The bacterial communities under your arms continue to change as the armpit bacterial microbiome is re-balancing to its new normal.
You should notice odor issues decreasing and perspiration levels beginning to normalize.
One interesting note is that switching to natural deodorants may actually reduce underarm odor over time. Antibacterial agents and preservatives in commercial deodorant are very good at killing bacteria, good and bad, which disrupts the natural armpit microbiome. Once the underarm is finally able to repopulate and rebalance the good and bad bacteria, odor often decreases.
Your natural armpit microbiome is back in place and your body should have fully adjusted to natural deodorant.
If you still are experiencing irritation it could be the baking soda, but it could also be any of one of the ingredients. You can be sensitive to an ingredient even if it is natural. A patch test may help rule out ingredient sensitivities.
- read the suggestions below--applying too much deodorant is often the culprit
- if you are using a deodorant with essential oils, try one with no added scent
- try a different formulation--we have 3 different deodorant recipes: Coconut Stick, Coconut Cream and Clay Silk
Please note: Continuous stinging, burning, itching, or rashes are signs that the product is not compatible with your skin. Again, it does NOT mean that you are going through detox or need to buy "detox" kits to "draw out the toxins." If nothing seems to help, please discontinue use.
We have been told by many customers, friends and family members that they were surprised to discover that after a few months of use they could actually skip a day without deodorant and have no problems with odor.
Customer Comment: It wasn't as easy as I hoped but not that bad either. It took about 3 weeks. It's been 4 months using the lemongrass stick deodorant. Love it!!! Just want to tell you guys the funny thing is I sweat less than when using my antiperspirant and that makes no sense. And I used to panic if I forget to put on deodorant and now I can miss a day and still not smell. Can't explain it but I'm happy and my armpits are happy and I like it all. --Wendy, Texas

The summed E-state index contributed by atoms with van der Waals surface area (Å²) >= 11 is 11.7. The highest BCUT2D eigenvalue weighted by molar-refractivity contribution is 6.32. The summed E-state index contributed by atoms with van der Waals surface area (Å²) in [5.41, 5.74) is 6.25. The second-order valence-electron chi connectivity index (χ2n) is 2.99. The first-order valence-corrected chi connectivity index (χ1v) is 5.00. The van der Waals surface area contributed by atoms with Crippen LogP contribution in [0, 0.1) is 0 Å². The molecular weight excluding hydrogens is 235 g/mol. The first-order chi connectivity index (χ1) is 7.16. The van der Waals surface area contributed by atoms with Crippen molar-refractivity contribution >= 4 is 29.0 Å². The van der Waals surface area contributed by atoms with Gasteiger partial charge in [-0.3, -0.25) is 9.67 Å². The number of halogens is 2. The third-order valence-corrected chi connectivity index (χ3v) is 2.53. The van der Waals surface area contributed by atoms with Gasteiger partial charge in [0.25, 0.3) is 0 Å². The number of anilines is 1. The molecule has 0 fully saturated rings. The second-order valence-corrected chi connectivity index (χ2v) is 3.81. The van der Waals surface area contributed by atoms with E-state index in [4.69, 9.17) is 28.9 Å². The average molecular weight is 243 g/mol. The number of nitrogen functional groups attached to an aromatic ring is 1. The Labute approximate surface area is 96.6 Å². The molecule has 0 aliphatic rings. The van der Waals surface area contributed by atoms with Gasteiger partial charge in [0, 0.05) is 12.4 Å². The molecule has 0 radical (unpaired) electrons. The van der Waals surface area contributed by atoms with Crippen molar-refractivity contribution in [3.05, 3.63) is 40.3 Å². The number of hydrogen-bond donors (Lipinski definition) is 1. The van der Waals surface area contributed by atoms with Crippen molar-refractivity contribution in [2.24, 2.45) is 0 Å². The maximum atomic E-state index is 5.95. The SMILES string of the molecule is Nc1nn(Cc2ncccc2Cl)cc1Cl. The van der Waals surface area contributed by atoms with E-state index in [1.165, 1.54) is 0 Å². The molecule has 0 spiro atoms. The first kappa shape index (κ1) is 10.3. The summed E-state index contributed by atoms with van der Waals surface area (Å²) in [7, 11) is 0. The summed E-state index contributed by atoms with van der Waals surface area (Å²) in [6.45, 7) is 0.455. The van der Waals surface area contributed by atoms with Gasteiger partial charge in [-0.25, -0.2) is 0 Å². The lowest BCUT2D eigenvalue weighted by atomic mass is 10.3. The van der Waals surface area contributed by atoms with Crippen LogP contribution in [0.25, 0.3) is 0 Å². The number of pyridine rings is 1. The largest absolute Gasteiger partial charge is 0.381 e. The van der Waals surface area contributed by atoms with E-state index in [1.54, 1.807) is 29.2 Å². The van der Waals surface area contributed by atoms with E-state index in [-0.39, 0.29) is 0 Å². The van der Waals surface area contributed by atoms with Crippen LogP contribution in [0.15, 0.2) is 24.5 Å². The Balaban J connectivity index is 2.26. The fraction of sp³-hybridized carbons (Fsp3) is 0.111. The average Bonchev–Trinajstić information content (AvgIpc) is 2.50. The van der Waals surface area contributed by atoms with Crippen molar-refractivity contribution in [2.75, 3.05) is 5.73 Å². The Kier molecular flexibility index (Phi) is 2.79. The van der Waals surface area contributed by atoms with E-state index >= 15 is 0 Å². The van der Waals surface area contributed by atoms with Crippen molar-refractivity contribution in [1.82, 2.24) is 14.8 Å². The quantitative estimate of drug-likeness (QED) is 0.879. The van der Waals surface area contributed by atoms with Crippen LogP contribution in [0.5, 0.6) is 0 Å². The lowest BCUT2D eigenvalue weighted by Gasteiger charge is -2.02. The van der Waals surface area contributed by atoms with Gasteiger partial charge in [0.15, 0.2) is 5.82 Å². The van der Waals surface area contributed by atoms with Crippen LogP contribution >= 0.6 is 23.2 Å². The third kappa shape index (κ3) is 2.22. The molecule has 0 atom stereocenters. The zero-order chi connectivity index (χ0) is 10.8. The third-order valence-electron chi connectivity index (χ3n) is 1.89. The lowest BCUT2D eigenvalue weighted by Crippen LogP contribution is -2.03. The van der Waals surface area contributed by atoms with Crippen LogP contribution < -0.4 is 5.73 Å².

Other Possible Causes of Irritation
Baking Soda is effective at absorbing all types of moisture, including sweat, which makes it useful for keeping underarms dry.
It also effectively kills odor causing bacteria. By neutralizing the acid in sweat, the underarm environment becomes less friendly to odor-causing bacteria thus preventing body odor from forming.
While some people choose to stay away from baking soda, others actually prefer it because it is the only thing that actually works for them!
Human sweat is slightly acidic with a pH range of 4 to 6. The pH of perspiration varies from person to person and is affected by age, gender, race, medication, diet, or even hormonal changes that can occur during pregnancy, menopause or your monthly period. The natural pH of an individual's sweat can actually cause an irritation or even a burning sensation when mixed with baking soda.
Why? Baking soda is slightly alkaline with a pH range of 8 to 9. If your sweat is more on the acidic side, there may actually be a little chemical reaction between the alkaline baking soda and the acidic sweat. Think of the “volcanoes” you made in science class with alkaline baking soda and acidic vinegar. If your sweat is more acidic, this little volcano can cause an irritation called “Irritant Contact Dermatitis.”
I have read on many websites that a rash after using a baking soda deodorant always means that a baking soda deodorant is bad.